people have heard that one in four people here will be 65 or older by
2020 and we've heard about how the Japanese love to study. But
here's some advice from someone who has met the market face to face:
Elderly education in Japan is the equivalent of the Oprah Winfrey
book club in the US. Oprah would pick a book to talk about on her US
TV show, and thousands of housewives would buy it, often sending it
shooting up the ranks of the New York Times best-seller list. The key
was Oprah entertained as she informed.

Japan's elders are looking for the same sort of
education-entertainment mix. Their eyes glazed over when I got into
the details of J@pan Inc magazine and I feared the onset of a mass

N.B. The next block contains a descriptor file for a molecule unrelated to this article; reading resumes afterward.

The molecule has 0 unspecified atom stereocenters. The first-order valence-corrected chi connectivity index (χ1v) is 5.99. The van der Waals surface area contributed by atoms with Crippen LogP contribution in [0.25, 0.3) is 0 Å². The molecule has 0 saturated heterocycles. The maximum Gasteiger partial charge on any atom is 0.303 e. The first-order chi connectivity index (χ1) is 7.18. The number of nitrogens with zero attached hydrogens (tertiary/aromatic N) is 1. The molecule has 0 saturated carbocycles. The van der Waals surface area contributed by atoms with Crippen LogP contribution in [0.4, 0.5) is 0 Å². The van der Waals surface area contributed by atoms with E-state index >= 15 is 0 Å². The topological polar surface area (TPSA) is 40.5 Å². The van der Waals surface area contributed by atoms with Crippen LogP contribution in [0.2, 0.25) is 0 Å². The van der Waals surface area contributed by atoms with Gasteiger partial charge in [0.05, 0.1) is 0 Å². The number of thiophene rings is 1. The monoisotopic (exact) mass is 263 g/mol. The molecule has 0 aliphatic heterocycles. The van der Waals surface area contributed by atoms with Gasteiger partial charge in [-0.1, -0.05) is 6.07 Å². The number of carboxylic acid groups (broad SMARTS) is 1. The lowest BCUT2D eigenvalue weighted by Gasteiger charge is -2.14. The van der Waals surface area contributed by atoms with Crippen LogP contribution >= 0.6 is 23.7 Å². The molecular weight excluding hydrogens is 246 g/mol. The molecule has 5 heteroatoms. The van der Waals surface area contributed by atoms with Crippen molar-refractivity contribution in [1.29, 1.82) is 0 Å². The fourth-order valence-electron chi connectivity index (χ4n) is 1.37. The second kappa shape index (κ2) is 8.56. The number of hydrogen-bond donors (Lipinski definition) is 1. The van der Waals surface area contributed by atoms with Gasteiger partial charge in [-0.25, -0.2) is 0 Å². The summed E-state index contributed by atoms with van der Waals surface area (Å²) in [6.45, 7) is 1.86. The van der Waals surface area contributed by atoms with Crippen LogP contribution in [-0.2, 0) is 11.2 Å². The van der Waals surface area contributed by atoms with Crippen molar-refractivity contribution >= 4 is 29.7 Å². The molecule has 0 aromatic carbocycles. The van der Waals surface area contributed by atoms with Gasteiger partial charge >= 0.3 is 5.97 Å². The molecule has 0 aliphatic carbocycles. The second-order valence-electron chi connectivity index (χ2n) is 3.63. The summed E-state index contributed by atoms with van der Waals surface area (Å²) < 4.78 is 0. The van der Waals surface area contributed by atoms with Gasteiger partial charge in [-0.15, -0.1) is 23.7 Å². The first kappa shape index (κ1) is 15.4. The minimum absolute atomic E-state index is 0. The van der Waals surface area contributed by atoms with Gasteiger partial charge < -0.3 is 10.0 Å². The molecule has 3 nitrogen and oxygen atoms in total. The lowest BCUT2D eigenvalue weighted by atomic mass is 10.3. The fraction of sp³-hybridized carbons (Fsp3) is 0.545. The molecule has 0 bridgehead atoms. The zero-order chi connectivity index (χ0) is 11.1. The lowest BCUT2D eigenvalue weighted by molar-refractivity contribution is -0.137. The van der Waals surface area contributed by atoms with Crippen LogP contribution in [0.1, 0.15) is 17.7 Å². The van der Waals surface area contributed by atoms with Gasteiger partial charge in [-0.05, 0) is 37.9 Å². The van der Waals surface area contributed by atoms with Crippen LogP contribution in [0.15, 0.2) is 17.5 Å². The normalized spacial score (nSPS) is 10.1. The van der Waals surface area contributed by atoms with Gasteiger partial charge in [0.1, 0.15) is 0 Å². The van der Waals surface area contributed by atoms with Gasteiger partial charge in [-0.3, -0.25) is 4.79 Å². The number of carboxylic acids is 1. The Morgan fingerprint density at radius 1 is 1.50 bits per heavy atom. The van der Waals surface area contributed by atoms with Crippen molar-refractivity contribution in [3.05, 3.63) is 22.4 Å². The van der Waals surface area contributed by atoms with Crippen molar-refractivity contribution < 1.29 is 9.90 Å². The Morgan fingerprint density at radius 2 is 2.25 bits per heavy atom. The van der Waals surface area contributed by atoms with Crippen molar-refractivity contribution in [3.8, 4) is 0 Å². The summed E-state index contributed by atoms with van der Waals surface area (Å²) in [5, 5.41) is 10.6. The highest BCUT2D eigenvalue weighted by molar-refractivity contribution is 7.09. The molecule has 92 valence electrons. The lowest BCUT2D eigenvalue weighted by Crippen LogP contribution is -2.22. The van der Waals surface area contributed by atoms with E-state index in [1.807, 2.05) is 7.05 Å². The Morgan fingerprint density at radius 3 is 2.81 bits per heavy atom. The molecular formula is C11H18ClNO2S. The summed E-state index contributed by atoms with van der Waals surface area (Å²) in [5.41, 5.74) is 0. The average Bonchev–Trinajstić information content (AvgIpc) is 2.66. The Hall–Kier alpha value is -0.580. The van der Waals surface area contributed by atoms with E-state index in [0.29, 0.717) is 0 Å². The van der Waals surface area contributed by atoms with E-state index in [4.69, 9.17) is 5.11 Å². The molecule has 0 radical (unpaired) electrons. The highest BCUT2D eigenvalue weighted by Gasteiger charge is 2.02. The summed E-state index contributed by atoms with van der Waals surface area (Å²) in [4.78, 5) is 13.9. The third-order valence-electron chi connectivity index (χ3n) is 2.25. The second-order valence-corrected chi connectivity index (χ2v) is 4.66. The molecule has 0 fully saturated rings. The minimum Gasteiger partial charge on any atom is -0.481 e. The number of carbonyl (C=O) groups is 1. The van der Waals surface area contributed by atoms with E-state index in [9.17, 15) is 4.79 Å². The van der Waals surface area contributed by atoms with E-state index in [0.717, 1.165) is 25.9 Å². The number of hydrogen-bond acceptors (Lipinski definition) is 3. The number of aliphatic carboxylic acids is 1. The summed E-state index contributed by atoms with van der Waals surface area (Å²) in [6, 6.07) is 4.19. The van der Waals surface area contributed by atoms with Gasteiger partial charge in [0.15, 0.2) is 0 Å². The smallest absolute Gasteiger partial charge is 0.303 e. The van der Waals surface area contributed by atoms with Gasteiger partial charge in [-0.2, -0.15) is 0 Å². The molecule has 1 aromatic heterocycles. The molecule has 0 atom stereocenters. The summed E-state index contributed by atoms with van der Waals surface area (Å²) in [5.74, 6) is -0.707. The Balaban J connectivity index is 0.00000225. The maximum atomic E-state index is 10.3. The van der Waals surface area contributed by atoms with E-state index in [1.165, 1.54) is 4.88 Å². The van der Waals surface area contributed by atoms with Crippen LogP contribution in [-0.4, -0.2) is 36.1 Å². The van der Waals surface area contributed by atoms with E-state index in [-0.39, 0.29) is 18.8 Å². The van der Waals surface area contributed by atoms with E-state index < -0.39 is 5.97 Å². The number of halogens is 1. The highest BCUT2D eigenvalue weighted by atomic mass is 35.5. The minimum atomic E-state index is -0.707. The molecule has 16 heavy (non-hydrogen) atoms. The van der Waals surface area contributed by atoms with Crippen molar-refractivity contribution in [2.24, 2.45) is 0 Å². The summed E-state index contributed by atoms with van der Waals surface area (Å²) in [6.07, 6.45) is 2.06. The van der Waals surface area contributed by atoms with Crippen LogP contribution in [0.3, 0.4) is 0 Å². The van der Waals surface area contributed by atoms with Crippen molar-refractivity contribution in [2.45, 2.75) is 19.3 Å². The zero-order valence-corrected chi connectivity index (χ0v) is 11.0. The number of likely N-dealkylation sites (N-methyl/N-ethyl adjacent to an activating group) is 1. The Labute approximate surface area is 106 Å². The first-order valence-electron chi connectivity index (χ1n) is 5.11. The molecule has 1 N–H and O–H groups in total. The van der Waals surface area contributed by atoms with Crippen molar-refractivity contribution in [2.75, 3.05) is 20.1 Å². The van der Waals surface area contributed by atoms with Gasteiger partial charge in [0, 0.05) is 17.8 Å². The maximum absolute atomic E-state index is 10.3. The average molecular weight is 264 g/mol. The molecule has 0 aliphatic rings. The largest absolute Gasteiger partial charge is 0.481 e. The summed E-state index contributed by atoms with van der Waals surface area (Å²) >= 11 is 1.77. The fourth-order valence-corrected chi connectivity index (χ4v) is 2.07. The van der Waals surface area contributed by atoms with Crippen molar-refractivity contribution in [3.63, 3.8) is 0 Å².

after-lunch nap. But they responded with verve as one of the Japanese
teachers mistakenly told them I was married to the granddaughter of
movie and vaudeville star Kenichi Enomoto, better known as Enoken (I
didn't have the heart to tell him my wife is a distant relative).

The senior students asked a couple of questions related to retirement
homes in the US, but then followed with questions about my ability to
eat sushi, natto and other Japanese delicacies. What's to make of all
this? If you're planning to teach the elderly how to use the Internet
or make a Web site, remember, make the class entertaining. This is
the leisure set, with time and money on their hands -- and while
they say they want to learn, the onus is clearly on the teacher to
keep the paying customers in their seats.

-- Bruce Rutledge

========================Sponsor of the Month==========================

Darshaun Nadeau is Founder and CEO of Japan Registry